Supreme Court should not rely on foreign law, Gonzales says

[JURIST] US Attorney General Alberto Gonzales [official profile; JURIST news archive] said Tuesday that the use of foreign law in US Supreme Court opinions is "anti-democratic" and "unworkable." In a speech [text] given at George Mason University Law School, Gonzales argued that "Foreign judges and legislators are not accountable to the American people. If our courts rely on a foreign judge's opinion or a foreign legislature's enactment, then that foreign judge or legislature binds us on key constitutional issues." Gonzales acknowledged that as a "practical matter" it "may be impossible for even the most conscientious judge to avoid being arbitrarily selective in the use of foreign law." Earlier this year, in reaching its 5-4 decision to outlaw the death penalty for juvenile killers in Roper v. Simmons [opinion text; JURIST report], the Supreme Court cited foreign sentiment against capital punishment for juveniles. AP has more.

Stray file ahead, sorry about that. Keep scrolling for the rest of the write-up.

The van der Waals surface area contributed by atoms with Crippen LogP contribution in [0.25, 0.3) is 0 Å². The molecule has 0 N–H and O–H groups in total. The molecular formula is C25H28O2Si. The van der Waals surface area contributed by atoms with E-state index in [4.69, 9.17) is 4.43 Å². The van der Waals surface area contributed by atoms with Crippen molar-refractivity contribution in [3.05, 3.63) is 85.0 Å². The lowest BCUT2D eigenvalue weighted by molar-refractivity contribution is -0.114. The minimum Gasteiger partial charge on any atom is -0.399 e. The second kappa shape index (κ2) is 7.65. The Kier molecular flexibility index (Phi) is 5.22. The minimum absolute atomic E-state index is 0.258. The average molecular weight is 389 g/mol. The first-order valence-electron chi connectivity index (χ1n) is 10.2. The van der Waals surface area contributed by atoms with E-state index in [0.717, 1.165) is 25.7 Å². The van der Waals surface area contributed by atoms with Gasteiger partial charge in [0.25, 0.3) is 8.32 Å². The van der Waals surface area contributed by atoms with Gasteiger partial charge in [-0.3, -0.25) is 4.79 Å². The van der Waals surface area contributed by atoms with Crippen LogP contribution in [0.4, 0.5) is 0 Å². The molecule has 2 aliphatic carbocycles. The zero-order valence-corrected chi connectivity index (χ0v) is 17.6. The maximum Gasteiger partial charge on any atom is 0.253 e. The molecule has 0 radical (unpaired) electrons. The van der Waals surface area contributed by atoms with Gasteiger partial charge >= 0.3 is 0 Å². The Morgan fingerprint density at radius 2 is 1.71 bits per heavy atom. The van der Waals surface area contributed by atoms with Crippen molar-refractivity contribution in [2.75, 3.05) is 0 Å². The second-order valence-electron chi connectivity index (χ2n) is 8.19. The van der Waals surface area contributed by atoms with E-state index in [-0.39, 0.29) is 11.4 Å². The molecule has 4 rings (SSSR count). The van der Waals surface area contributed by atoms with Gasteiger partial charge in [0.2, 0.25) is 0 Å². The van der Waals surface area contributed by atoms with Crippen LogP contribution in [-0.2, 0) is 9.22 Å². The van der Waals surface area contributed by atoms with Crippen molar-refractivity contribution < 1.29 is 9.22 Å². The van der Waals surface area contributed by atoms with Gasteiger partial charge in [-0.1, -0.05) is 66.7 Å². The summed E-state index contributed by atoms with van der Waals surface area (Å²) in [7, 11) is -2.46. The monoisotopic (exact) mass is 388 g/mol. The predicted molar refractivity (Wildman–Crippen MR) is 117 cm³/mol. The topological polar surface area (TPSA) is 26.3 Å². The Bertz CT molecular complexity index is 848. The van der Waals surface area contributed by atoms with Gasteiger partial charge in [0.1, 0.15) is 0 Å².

Previously in JURIST's Paper Chase...

ALSO ON JURIST

 Op-ed: Joining the World Against Juvenile Executions

 

About Paper Chase

Paper Chase is JURIST's real-time legal news service, powered by a team of 30 law student reporters and editors led by law professor Bernard Hibbitts at the University of Pittsburgh School of Law. As an educational service, Paper Chase is dedicated to presenting important legal news and materials rapidly, objectively and intelligibly in an accessible format.

© Copyright JURIST Legal News and Research Services, Inc., 2013.